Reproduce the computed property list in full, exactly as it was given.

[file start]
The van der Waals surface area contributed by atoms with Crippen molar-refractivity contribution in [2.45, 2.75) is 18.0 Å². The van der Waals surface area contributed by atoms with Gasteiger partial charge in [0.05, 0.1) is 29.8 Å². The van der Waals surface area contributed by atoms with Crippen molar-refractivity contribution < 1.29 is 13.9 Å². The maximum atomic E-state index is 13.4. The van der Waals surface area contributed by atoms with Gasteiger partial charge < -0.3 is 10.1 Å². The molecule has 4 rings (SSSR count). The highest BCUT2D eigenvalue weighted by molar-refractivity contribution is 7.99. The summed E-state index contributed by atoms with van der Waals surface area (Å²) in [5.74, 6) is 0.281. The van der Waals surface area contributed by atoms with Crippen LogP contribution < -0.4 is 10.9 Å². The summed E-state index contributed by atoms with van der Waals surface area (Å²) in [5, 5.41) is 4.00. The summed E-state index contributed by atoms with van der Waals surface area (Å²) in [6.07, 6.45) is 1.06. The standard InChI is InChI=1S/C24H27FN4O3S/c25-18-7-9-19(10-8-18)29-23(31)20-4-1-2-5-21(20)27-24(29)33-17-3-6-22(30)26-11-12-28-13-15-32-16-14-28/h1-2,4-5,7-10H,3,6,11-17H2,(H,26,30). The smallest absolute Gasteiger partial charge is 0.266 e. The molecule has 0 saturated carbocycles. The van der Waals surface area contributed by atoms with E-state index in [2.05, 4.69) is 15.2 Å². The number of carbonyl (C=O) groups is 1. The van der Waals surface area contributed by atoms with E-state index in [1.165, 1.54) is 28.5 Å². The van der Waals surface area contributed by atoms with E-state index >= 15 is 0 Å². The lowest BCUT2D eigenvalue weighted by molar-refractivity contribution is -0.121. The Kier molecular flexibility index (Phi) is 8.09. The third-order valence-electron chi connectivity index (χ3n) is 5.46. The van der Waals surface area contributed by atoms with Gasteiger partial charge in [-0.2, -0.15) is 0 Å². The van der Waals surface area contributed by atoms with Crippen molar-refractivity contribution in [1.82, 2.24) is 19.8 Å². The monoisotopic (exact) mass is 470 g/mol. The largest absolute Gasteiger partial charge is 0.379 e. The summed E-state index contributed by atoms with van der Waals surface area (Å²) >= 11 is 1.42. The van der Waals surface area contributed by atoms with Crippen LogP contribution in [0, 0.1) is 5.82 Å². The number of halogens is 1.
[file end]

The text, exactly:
The van der Waals surface area contributed by atoms with Crippen molar-refractivity contribution in [2.45, 2.75) is 18.0 Å². The van der Waals surface area contributed by atoms with Gasteiger partial charge in [0.05, 0.1) is 29.8 Å². The van der Waals surface area contributed by atoms with Crippen molar-refractivity contribution < 1.29 is 13.9 Å². The maximum atomic E-state index is 13.4. The van der Waals surface area contributed by atoms with Gasteiger partial charge < -0.3 is 10.1 Å². The molecule has 4 rings (SSSR count). The highest BCUT2D eigenvalue weighted by molar-refractivity contribution is 7.99. The summed E-state index contributed by atoms with van der Waals surface area (Å²) in [5.74, 6) is 0.281. The van der Waals surface area contributed by atoms with Crippen LogP contribution < -0.4 is 10.9 Å². The summed E-state index contributed by atoms with van der Waals surface area (Å²) in [5, 5.41) is 4.00. The summed E-state index contributed by atoms with van der Waals surface area (Å²) in [6.07, 6.45) is 1.06. The standard InChI is InChI=1S/C24H27FN4O3S/c25-18-7-9-19(10-8-18)29-23(31)20-4-1-2-5-21(20)27-24(29)33-17-3-6-22(30)26-11-12-28-13-15-32-16-14-28/h1-2,4-5,7-10H,3,6,11-17H2,(H,26,30). The smallest absolute Gasteiger partial charge is 0.266 e. The molecule has 0 saturated carbocycles. The van der Waals surface area contributed by atoms with E-state index in [2.05, 4.69) is 15.2 Å². The number of carbonyl (C=O) groups is 1. The van der Waals surface area contributed by atoms with E-state index in [1.165, 1.54) is 28.5 Å². The van der Waals surface area contributed by atoms with E-state index >= 15 is 0 Å². The lowest BCUT2D eigenvalue weighted by molar-refractivity contribution is -0.121. The Kier molecular flexibility index (Phi) is 8.09. The third-order valence-electron chi connectivity index (χ3n) is 5.46. The van der Waals surface area contributed by atoms with Gasteiger partial charge in [-0.2, -0.15) is 0 Å². The van der Waals surface area contributed by atoms with Crippen molar-refractivity contribution in [1.82, 2.24) is 19.8 Å². The monoisotopic (exact) mass is 470 g/mol. The largest absolute Gasteiger partial charge is 0.379 e. The summed E-state index contributed by atoms with van der Waals surface area (Å²) >= 11 is 1.42. The van der Waals surface area contributed by atoms with Crippen LogP contribution in [0, 0.1) is 5.82 Å². The number of halogens is 1.